The Canterbury district is poised be forced to accommodate thousands more new homes than originally expected.
A revision being undertaken to a key planning document means that the 16,000 units contained in the city council’s Local Plan, the planning blueprint for the district, could be overtaken by a new figure.
City hall insiders are speculating that the actual figure could be region of 20,000 new homes in Canterbury, Whitstable, Herne Bay and the villages.
- “Arrogant” hospital chief executive condemned for refusing interview
- Cafe owner’s despair at police no show after break-in
Canterbury City Council admits more homes will be added to the Local Plan, but has described any speculation “meaningless” until an actual figure is formally published.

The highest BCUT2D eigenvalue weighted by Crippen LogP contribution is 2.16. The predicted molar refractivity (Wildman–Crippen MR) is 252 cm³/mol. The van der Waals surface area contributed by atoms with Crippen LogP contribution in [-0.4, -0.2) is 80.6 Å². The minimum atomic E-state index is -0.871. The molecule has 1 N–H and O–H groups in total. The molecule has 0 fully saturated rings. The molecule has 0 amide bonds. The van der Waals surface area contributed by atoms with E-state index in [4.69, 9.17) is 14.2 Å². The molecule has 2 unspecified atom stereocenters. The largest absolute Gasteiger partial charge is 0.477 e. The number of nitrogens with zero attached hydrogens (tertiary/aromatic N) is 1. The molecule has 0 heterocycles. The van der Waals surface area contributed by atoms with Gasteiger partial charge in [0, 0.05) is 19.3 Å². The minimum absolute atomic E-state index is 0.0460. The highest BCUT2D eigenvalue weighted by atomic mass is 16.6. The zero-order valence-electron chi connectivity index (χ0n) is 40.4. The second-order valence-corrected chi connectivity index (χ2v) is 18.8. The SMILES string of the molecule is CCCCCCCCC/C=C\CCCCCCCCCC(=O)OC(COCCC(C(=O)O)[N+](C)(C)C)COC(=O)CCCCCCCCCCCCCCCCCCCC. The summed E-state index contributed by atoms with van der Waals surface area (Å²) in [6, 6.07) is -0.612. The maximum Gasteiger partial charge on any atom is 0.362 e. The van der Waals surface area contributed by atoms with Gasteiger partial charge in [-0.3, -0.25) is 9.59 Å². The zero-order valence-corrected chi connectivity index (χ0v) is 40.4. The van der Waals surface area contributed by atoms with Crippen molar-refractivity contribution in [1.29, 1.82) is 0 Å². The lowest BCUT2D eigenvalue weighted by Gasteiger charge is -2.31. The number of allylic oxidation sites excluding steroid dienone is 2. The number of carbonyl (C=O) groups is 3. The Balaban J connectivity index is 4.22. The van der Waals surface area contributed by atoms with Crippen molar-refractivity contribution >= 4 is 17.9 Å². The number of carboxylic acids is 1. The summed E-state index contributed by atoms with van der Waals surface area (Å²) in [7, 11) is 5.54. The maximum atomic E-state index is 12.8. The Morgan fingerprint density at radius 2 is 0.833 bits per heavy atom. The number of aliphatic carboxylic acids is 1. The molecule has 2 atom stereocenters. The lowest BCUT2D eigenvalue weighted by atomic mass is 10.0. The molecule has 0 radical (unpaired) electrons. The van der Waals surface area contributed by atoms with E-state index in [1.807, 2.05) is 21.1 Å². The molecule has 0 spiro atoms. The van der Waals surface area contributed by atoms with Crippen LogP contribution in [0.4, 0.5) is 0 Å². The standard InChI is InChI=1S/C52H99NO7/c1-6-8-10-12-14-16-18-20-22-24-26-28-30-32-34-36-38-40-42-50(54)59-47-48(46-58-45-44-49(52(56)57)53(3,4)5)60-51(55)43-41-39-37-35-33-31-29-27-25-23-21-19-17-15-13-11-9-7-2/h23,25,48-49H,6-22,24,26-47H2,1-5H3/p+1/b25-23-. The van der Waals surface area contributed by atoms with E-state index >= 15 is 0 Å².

It is waiting on the results of the revised National Planning Policy Framework, due to be published imminently.
Spokesman Rob Davies said: “In the current Local Plan, the number of new homes is 800 a year up to 2031 and we do expect this to rise, potentially significantly, under the new process.
“Crucially, however, we will need to wait until new housing projection figures come out in September before knowing what the house building numbers will be for the Canterbury district.
“Although we now have a clearer picture of what the future process will look like, any speculation on actual numbers is meaningless until those key population figures come out in the autumn.”
The Mountfield Park development, on land to the south of Canterbury, has already been granted planning permission for 4,000 homes and is a central element of the council’s efforts to meet demand for housing set down by central government.
Critics of the Local Plan and its main elements complain that too many units are contained in it, that the infrastructure isn’t in place to support it and that new homes means more vehicle movements and worsening congestion and pollution.